The Apples buried around each level are Mr. Do's other weapon. Again, they work very much like the rocks in Dig Dug, they stay in place until something digs the earth out from under it, at which point it will shake for one second then fall until it hits solid dirt, destroying any thin walls, monsters or careless players it strikes along the way. Unlike Dig Dug's rocks, they can also be pushed horizontally into open shafts, and if two Apples are situated beside each other, pushing one will move the other too. On the negative side, the Badguys have learned the same trick, and since they can create their own tunnels, they can also drop Apples that way (though they usually kill themselves in the process). To most things in the game, an Apple is an impassable barrier, but the Alphamonster and his guards can eat them, and are hard to kill with apples for that reason. To crush them, the Apple must be dropped while the monster is traveling horizontally. Both killed Alphamonsters and guards turn into Apples, which are usually either cannibalized by other guards or, if killed from below in a vertical shaft, should immediately be dodged before the gargantuan fruit crushes our plucky hero's body, flat. Oh, and dropping an Apple only one "space" on the board won't destroy it unless it lands on a monster.

The earning of extra lives in Mr. Do! follows a strange, almost pinball-like system, where the player must collect the letters of the word "EXTRA." These are earned by killing Alphamonsters, which sometimes emerge from their little "EXTRA" display at the top of the screen and wander about for a while, with a big letter on its chest. It is possible for Alphamonsters to emerge bearing letters already collected, which don't advance the player towards an extra life if killed, and because they needn't be killed to finish a level these are not worthy of attention unless they're closing in. When an Alphamonster isn't in play, it sits in the EXTRA box and cycles through the letters, lingering on uncollected ones much longer than those which have already been earned. When a monster randomly comes out it will typically be of an uncollected letter, but whenever the bonus item is collected, the one that appears when all the red monsters are in play, then all the red monsters will freeze where they are, and whatever Alphamonster was currently selected will parade out and start chasing the player, accompanied by three weird "guard" monsters.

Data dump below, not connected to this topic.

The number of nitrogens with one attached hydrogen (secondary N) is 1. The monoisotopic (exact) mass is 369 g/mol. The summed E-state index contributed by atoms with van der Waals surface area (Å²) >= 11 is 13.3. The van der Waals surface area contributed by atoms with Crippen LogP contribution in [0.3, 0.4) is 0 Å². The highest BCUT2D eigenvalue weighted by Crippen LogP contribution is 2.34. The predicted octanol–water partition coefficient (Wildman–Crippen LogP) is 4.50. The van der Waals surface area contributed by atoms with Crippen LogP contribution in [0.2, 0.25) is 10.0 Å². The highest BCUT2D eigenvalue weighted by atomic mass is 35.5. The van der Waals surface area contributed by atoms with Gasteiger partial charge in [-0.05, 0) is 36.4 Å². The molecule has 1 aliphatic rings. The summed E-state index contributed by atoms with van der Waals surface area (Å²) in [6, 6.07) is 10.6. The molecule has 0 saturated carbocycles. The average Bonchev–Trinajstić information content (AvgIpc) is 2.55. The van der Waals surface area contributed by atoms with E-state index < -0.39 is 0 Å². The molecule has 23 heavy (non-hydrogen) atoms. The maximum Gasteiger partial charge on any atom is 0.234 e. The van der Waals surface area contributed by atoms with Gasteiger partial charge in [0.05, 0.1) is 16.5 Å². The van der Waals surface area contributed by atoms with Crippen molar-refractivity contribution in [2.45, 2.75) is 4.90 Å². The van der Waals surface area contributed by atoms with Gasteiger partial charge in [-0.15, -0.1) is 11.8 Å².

One neat thing about Mr. Do!, and many of Universal's other arcade games, is that spelling EXTRA not only earns you an extra life and starts a special animation, it also instantly completes the level. Depending on circumstances, if you mess up in a later board and dig a few too many tunnels, it can occasionally be a bit easier to finish up EXTRA than trying to survive the remaining Badguys. Better yet, once in a great while a dropped Apple will break open to reveal a Diamond. These are serious prizes: they complete the level, are worth 8,000 points, and award a free game! (That last bit depends on operator settings.) Diamonds are very rare, but it seems like they come in runs. Most games you won't see any, but once in a while you'll get two on one credit.